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MOMA, New York. Photo: MOMA

New York: Mayor to cut subsidies for ‘too white’ museums

A study commissioned by the Big Apple's mayor, Bill de Blasio, prompted him to ask the city's cultural institutions to take steps to encourage more racial diversity within the city. In essence, the city's museums are too white, he believes.

Published: August 3, 2019, 8:58 am

    New York

    According to the New York Times, in the racial representation at cultural institutions in New York there are not enough people from ethnic minorities included. Two-thirds of New Yorkers are not white, while two-thirds of the people who run its cultural institutions are.

    The study was commissioned by New York Mayor Bill de Blasio, showing that white people are overrepresented in cultural institutions (museums, theaters, zoos, botanical gardens, etc.) of the city.

    Those who do not benefit from the funds allocated by the city, are under-represented. As a result, the city demands a plan to correct the latter state of affairs, reported the New York Times.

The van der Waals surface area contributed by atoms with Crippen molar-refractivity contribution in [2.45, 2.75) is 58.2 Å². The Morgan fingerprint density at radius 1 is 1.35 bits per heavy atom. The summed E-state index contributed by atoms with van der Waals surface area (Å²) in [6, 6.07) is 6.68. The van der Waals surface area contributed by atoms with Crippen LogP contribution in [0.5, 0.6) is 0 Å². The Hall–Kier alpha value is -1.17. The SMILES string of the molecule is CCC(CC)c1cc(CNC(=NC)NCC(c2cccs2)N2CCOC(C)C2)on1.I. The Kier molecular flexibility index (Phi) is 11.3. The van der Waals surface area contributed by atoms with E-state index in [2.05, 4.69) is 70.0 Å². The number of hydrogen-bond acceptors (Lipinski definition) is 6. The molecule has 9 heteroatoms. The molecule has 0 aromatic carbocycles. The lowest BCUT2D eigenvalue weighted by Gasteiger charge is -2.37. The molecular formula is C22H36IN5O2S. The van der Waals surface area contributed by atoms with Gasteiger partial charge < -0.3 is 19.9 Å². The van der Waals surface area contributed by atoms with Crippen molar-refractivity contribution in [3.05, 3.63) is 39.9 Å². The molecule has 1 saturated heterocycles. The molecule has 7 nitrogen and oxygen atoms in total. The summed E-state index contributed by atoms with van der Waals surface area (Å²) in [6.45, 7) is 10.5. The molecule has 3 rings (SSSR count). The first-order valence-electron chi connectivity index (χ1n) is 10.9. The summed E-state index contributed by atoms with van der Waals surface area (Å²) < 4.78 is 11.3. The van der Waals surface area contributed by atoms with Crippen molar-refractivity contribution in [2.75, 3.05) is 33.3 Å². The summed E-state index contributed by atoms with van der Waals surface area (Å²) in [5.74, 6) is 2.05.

The study was conducted by Southern Methodist University (Southern Methodist University) and funded by Deutsche Bank. It revealed that white women represent 65 percent of employees and the disabled 8 percent, more than the norm, according to the American newspaper.

    In contrast, only 11 percent of art workers are Hispanic and 10 percent black, although they represent 29 percent and 22 percent of the total New York population, respectively.

    The municipality therefore has threatened the institutions with less aid allocated to them if they do not correct this differential. The city, however, did not set any scale or quota, and neither is there a deadline.

    ” We’re really careful to show that we do not encourage quotas, but rather practices that diversify the workforce,” said Tom Finkelpearl, the commissioner of the New York City Department of Cultural Affairs.

    Several of the bodies concerned have already announced that they have taken action. All cultural institutions, including museums and performing arts centers, said they will be drawing up plans to make their staff and board members less white.

    The study, conducted from August to October of 2018, included a look at the racial representation at the Carnegie Hall and the Metropolitan Museum of Art.

    “This is what our city looks like, and this is what we should look like,” said Shanta Thake, the senior director of artistic programs at the Public Theater. She said no more than 50 percent of the staff will be white by 2023. At the moment almost 60 percent are white.

    But because no organisation was forced to divulge real demographics, there may be more whites employed than the figures suggest.

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